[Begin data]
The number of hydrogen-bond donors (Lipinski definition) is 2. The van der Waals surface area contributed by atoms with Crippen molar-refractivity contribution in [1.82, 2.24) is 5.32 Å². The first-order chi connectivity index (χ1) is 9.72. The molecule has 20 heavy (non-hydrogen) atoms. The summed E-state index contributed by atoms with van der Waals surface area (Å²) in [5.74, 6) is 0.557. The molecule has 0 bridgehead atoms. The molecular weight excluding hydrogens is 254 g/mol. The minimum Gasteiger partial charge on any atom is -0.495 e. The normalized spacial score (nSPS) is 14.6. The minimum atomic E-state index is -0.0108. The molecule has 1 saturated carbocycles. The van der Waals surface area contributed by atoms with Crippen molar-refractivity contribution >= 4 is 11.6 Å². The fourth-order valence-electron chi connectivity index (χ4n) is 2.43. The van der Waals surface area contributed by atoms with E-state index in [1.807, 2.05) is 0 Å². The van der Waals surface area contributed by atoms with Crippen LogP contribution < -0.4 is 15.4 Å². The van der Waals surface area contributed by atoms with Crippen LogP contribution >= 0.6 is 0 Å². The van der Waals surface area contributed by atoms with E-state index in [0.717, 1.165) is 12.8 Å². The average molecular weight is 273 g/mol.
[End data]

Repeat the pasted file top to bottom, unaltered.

The number of hydrogen-bond donors (Lipinski definition) is 2. The van der Waals surface area contributed by atoms with Crippen molar-refractivity contribution in [1.82, 2.24) is 5.32 Å². The first-order chi connectivity index (χ1) is 9.72. The molecule has 20 heavy (non-hydrogen) atoms. The summed E-state index contributed by atoms with van der Waals surface area (Å²) in [5.74, 6) is 0.557. The molecule has 0 bridgehead atoms. The molecular weight excluding hydrogens is 254 g/mol. The minimum Gasteiger partial charge on any atom is -0.495 e. The normalized spacial score (nSPS) is 14.6. The minimum atomic E-state index is -0.0108. The molecule has 1 saturated carbocycles. The van der Waals surface area contributed by atoms with Crippen molar-refractivity contribution >= 4 is 11.6 Å². The fourth-order valence-electron chi connectivity index (χ4n) is 2.43. The van der Waals surface area contributed by atoms with E-state index in [1.807, 2.05) is 0 Å². The van der Waals surface area contributed by atoms with Crippen LogP contribution < -0.4 is 15.4 Å². The van der Waals surface area contributed by atoms with Crippen LogP contribution >= 0.6 is 0 Å². The van der Waals surface area contributed by atoms with E-state index in [0.717, 1.165) is 12.8 Å². The average molecular weight is 273 g/mol.